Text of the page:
Risk management litmus tests for the next generation of Wall Street brains...
The NOBEL PRIZE panel granted its top award to seven leading economists – whose theories went on to cost investors trillions of Dollars in losses.
This story – as well as some of the other top financial fiascos through the ages – is detailed in the new book, Alchemists of Loss: How Modern Finance and Government Intervention Crashed the Financial System, written by Martin Hutchinson, a former merchant banker and Money Morning columnist, and Kevin Dowd, an economist and respected academic.
Here, Money Morning executive editor William Patalon III sits down with Hutchinson to talk about the book...
Money Morning: Congratulations, Martin. Alchemists of Loss is a great book. What prompted you guys tackle this topic. Was there a single incident or event that motivated you to do it, or was there kind of an "epiphany" moment?
Hutchinson: I did a piece on risk management for Financial Engineering News in late 2006, which the editor sent to Kevin Dowd to review (my article said that Wall Street had it all wrong and should be using fuzzy logic). Kevin sent a lengthy reply, through which we discovered we agreed on a lot; so we became buddies and agreed we should do a project together. When the crash happened, it looked like an excellent opportunity, and much to my joy, he had the contacts at the publisher, John Wiley & Sons Ltd, to get it accepted.
MM: What major conclusion, or conclusions, did you come to in your research... as well as in the book itself? What's the most important conclusion you reached?
Hutchinson: Kevin may disagree, but my favorite section is Chapter 15, which is about risk management. There we propose two "litmus tests" for extreme risks that Wall Street should be using today to weed out CDO squared, credit default swaps and the other rubbish the "quants" may come up with in the future. We think our "litmus tests" are strong enough to catch anything they can come up with, but recognize that we could always be surprised!
Of course, our overall conclusion that they granted seven Nobels for a spurious set of theories was also an enjoyable one! Tracing how the modern finance theory virus got into Wall Street was interesting – Kevin knew all sorts of stuff that I didn't, and vice versa.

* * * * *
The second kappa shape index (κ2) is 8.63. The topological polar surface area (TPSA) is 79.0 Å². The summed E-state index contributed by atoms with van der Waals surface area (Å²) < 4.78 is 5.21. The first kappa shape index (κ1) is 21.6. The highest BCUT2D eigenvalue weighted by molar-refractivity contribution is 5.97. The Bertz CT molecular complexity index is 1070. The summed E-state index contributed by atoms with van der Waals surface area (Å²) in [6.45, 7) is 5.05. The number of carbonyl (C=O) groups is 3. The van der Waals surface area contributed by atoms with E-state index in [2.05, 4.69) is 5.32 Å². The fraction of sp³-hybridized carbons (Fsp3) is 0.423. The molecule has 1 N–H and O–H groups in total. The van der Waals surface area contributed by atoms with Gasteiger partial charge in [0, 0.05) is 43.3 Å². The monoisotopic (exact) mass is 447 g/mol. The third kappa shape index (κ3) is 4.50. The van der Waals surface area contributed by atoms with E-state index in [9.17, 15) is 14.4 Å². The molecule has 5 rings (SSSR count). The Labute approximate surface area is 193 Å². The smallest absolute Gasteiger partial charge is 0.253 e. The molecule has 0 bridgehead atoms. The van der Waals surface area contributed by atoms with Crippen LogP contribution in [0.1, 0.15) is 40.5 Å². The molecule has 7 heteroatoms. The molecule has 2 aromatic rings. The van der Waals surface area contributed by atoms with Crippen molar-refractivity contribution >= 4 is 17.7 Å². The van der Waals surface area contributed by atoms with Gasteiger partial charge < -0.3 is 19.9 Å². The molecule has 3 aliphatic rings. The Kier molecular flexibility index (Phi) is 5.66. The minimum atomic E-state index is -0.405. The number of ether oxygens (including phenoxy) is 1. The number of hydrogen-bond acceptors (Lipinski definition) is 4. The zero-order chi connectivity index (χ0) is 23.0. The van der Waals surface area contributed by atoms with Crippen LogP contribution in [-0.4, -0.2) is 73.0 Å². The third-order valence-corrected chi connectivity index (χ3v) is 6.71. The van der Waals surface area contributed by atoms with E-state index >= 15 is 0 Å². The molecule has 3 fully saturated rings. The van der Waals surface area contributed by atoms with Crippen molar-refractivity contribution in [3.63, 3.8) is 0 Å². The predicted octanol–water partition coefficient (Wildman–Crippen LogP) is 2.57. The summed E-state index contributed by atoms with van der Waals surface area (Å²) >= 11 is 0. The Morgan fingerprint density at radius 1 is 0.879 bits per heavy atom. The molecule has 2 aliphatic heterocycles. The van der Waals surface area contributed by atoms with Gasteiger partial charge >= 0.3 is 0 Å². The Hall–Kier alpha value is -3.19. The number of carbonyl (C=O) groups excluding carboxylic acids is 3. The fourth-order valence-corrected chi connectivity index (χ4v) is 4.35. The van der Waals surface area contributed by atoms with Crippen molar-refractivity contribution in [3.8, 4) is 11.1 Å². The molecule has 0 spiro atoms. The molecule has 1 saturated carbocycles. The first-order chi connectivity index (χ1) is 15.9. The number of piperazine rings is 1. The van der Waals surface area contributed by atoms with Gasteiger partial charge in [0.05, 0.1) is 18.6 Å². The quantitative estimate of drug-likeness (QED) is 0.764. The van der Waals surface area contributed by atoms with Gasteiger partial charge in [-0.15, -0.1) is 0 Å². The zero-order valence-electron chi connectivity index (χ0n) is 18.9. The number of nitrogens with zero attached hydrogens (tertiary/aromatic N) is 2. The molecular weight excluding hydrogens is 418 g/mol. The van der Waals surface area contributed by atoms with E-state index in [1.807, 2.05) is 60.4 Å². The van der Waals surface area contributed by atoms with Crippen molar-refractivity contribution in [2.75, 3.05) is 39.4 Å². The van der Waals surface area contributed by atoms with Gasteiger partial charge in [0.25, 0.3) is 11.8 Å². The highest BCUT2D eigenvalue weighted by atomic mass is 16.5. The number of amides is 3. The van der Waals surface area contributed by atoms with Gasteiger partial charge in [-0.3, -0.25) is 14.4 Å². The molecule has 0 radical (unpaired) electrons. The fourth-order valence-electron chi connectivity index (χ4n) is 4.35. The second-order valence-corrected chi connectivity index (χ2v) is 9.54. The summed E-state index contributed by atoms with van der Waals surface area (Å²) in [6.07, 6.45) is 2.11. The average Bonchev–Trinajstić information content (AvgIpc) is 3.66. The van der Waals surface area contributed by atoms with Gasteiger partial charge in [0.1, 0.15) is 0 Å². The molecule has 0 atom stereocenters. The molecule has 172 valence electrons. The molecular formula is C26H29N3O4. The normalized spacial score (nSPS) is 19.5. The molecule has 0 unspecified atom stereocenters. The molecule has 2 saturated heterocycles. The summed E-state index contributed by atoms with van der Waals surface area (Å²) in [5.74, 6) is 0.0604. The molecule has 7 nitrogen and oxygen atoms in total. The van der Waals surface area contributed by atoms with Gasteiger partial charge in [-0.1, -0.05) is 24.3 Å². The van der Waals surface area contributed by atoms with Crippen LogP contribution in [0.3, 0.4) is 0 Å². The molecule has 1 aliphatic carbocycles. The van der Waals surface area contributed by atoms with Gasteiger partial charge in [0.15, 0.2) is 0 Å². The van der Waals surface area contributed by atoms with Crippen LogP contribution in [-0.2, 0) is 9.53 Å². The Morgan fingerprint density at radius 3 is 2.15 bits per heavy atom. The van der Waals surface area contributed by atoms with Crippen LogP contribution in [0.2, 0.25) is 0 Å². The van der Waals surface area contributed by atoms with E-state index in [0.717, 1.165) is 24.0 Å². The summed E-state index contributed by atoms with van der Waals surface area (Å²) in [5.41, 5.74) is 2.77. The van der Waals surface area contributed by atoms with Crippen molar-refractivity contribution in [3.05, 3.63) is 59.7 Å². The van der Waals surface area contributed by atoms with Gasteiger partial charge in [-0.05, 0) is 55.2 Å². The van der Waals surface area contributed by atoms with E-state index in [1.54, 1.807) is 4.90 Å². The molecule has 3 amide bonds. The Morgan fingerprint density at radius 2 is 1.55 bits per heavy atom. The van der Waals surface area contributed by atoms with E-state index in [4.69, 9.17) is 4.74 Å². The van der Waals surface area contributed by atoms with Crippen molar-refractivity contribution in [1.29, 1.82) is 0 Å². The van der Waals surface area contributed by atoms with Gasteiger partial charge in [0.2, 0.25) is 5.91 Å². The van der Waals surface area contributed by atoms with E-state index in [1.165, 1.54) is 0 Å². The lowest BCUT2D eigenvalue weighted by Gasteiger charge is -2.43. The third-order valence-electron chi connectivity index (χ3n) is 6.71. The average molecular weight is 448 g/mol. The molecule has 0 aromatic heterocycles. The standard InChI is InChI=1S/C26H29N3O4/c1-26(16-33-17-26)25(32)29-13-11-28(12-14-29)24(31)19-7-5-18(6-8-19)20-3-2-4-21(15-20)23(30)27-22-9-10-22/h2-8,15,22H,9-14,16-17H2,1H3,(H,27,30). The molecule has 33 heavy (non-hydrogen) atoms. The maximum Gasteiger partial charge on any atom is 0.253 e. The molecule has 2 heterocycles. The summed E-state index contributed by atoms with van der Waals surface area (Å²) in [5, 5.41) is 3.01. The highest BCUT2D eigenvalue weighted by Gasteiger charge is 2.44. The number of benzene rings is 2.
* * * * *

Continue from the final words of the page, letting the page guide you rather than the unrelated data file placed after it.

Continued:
MM: Did this experience change your views on global finance, investing, and the lot? Or did it reinforce your views? In either case, what was that key view?
Hutchinson: I think it crystallized and reinforced my view that Wall Street has gone wrong in the last 25 years, and that misguided incentives and agency problems are crucial in explaining why it went off the rails. I did a piece, "The rent seekers of Wall Street," in April 2006, so I was already thinking along these lines, but doing the book made it all much clearer. Chapter 7 (mostly Kevin) on managerial versus shareholder capitalism was also key to explaining what had gone wrong.
MM: Did anything surprise you in your research? In other words, is there something you found out, or discovered, that created a "holy cow!" moment?
Hutchinson: There were several. Among the most illuminating was the discovery that Overend, Gurney & Co. (a London wholesale discount bank that was known as "the banker's bank), which had gone bust in 1866, had made essentially the same mistakes as Lehman Brothers!
MM: Is there anything else about this experience, or your research, that you'd like to mention?
Hutchinson: Books, particularly with a really good collaborator (so you have someone to discuss it with, apart from the unfortunate wife and family), and a publisher you have confidence in, are enormously satisfying to write, because you feel (somewhat spuriously, of course) that you've done something permanent. Journalism, let alone blogs, doesn't do that.
Years from now – say, in 2300 – the book will still be in the British Museum Reading Room and the Library of Congress. So some future economic history student can get his Ph.D through rediscovering it!
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